March gardening jobs: part 2

2

Fuchsias Hello!

With any luck you've had a chance to get out in the garden these last few weeks? As the sun re-awakens your enthusiasm, take a look at the second part of my gardening jobs for March.

Re-awaken fuchsias
Wake up those over-wintering fuchsias. Re-pot with fresh compost, cut them back and water them well. As soon as the new shoots are big enough – normally in three or four weeks – you can use some of them for cuttings.

Pest alert
Check pansies, tulips and rose shoots for early attacks of greenfly or blackfly. Squash the blighters if possible, or spray with an insecticide.

Give new life to overgrown perennials
Get more from overgrown clumps of hardy geraniums, hostas, sedums and daylilies. Dig them up, chop them into smaller sections and re-plant the best bits in soil enriched with compost.

Plant your spudsLady Christl potatoes
In milder areas, plant out sprouted tubers of Foremost, Lady Christl and other varieties that crop extra early. A few weeks later, when the shoots appear above the ground, mound some earth over them to protect them from frost.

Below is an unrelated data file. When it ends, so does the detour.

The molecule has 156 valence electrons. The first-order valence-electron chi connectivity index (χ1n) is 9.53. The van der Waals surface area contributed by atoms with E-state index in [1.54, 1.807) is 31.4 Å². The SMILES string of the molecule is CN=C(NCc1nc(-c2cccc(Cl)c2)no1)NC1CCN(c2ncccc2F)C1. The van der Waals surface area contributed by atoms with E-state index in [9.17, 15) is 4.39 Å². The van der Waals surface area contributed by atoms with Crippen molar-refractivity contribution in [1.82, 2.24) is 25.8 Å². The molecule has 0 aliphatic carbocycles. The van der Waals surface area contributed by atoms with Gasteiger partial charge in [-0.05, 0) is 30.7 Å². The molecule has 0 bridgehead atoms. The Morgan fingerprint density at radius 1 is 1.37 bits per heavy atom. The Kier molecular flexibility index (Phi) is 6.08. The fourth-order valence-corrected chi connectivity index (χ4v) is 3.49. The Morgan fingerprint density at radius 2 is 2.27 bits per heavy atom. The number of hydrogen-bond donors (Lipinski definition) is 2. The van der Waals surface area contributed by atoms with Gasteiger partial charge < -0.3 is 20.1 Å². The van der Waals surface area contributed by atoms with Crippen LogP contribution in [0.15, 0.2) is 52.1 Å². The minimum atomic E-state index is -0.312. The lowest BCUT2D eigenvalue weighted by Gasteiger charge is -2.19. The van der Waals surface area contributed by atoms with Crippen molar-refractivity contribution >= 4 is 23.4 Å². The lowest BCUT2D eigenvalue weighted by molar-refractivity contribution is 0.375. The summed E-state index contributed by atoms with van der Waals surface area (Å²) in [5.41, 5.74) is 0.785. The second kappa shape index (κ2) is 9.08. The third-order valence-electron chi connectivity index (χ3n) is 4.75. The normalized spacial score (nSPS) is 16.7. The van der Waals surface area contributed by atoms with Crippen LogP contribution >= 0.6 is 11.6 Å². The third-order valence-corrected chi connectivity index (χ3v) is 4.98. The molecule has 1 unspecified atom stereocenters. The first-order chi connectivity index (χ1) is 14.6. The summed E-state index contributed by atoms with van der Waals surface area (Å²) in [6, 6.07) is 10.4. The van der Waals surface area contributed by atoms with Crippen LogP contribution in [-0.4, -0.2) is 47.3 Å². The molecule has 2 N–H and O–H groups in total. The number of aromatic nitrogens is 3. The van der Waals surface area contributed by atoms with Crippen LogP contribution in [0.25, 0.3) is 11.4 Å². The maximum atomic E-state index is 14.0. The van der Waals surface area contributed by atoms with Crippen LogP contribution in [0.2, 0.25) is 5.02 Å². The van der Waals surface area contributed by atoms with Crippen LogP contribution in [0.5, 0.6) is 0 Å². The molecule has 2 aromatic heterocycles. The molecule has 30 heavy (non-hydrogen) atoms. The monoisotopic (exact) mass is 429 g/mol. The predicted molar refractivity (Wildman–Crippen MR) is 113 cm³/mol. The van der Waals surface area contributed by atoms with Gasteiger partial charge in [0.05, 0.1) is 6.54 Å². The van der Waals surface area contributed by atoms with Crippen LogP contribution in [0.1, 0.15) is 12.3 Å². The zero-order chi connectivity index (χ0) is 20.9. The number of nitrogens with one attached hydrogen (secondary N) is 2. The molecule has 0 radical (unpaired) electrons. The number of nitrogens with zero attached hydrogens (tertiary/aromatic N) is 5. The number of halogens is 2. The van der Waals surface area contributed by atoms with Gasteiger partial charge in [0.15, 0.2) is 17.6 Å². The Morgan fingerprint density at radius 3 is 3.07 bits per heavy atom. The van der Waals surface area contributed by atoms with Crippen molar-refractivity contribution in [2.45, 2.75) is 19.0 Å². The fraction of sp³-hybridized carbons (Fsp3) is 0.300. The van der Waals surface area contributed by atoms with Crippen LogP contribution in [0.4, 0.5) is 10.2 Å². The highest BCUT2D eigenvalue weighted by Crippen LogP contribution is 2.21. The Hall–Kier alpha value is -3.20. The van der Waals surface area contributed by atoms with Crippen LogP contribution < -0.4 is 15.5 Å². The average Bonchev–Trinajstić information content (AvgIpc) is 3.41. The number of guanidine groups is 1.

Lawn work
Planning a new lawn this spring? Prepare the ground now by spraying with weedkiller to remove any perennial weeds. Wait three weeks for the weedkiller to work, then dig over the soil, remove any stones and level it. Finally, sprinkle on some fertilizer before seeding or turfing.

Rose care
Finish spring pruning your roses, then mulch with compost, bark or well rotted manure. For an extra boost, feed with rose fertilizer.

Hope you find these handy,

Take care,

Richard

2 Comments

  1. Mrs Joan Aspin May 18, 2009 at 10:39 pm -  Reply

    Hi Richard can you please help me i grow vegetables in my garden and have trouble with clubroot on my cabbage. in the past ihave used the compound but i cannot find it anywhere can you please advise me on what i can use in its place.
    Mrs. J Aspin

  2. Lorraine Nolan July 8, 2011 at 1:01 pm -  Reply

    Hi Richard, i have apple, pears, plum and cherry trees in my garden, but i am not producing much fruit. can you tell me how and when to prune? i have bouth a few books on the subject but i find the diagrams a bit hard to follow at times.
    L Nolan

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